Around the world, kids make their own decisions on what smartphones to purchase, shop on price and use them much more for advanced features as compared to adults in general. How they use their smartphones as opposed to how the older demographics use them, reveals the differences in how younger and older age groups view communication.
According to a Nielsen report titled "Mobile Youth Around the World", Italian young people lead in smartphone penetration with 47% of 15-24 year olds owning one compared to only 31% of adults in that country over 25 who have them. Penetration with European youth in general is at 28% while penetration with older European adults is 27%.
According to Nielsen the overwhelming majority of the younger smartphone crowd chose their own phones to purchase. Only 16% of them had their phones bought by their parents. The primary purchase driver for those aged 15 to 24 was price, which is consistent with older age groups. However, 21% of Russian youth stated that design/style was the first consideration. Meanwhile, by comparison, only 7% of US adults cited design/style as primary.
Young people in China and the US lead the pack in using advanced data services. 84% of Chinese youth use them for more than just voice and texting compared to only 47% of adults in China. 83% of American kids use advanced data features, which is 32% higher than adults in the US. In both countries the primary usage is for mobile internet access. As well, coming in second and third in both nations were ringtone downloads and instant messaging respectively.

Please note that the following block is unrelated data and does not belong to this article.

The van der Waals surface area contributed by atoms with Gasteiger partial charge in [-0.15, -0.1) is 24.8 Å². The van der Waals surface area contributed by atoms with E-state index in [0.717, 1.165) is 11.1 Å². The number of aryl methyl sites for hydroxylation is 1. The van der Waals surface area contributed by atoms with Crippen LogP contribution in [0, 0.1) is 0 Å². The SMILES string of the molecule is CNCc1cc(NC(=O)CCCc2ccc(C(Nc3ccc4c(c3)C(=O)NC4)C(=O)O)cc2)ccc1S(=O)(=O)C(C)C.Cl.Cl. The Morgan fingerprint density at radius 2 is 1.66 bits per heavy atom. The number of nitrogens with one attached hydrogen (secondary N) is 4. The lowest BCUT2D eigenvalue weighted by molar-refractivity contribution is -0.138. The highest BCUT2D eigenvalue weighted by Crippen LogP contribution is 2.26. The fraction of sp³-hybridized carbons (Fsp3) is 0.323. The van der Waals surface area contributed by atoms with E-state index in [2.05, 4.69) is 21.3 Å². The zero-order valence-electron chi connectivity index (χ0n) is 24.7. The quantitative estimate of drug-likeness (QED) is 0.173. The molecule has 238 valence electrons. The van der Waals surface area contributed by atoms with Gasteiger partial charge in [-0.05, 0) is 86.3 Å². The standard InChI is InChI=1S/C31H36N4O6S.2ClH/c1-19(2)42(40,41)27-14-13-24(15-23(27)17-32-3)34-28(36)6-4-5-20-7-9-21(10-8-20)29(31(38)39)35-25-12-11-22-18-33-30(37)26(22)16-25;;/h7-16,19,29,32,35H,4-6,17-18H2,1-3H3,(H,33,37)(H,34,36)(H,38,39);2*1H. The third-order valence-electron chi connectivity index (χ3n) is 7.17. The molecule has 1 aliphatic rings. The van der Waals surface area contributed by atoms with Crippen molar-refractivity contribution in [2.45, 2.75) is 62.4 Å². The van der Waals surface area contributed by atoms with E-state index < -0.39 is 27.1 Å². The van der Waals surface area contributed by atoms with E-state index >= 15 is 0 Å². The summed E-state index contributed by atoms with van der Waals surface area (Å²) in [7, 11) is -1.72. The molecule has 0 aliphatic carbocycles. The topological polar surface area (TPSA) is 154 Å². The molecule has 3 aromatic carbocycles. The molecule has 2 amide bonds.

The popularity of text messaging
We know that text and photo messaging is popular among young people. In the majority of markets, messaging tends to skew female (15-24 demo) with a few exceptions. Indian males are twice as likely to use messaging as females and by a small margin this holds true for China as well. In the US and UK, females have a ten percentage point higher rate than males who use messaging.
What seems clear is that young people are using smartphones both to gain access to information from a number of sources online and relay information and communicate with family and friends via data. For example, US teens are sending an average of about six text messages every waking hour and that's up 8% from last year according to Nielsen.
It's no wonder marketers see SMS as a lucrative channel for mobile marketing campaigns to young people. When you've got that much traffic/chatter going on, there should be opportunities to offer youth relevant information which will drive leads and conversions to ecommerce sites and brick and mortar stores.
One has to wonder how much influence younger people will have in the market place once NFC (Near Field Communications) technology is more widely adopted -- allowing people to use their smartphones as debit cards. Combine that with GPS targeted marketing campaigns which make their pitch just at the right time and you've got a great example of the options available to reach out to the cross-channel consumer.
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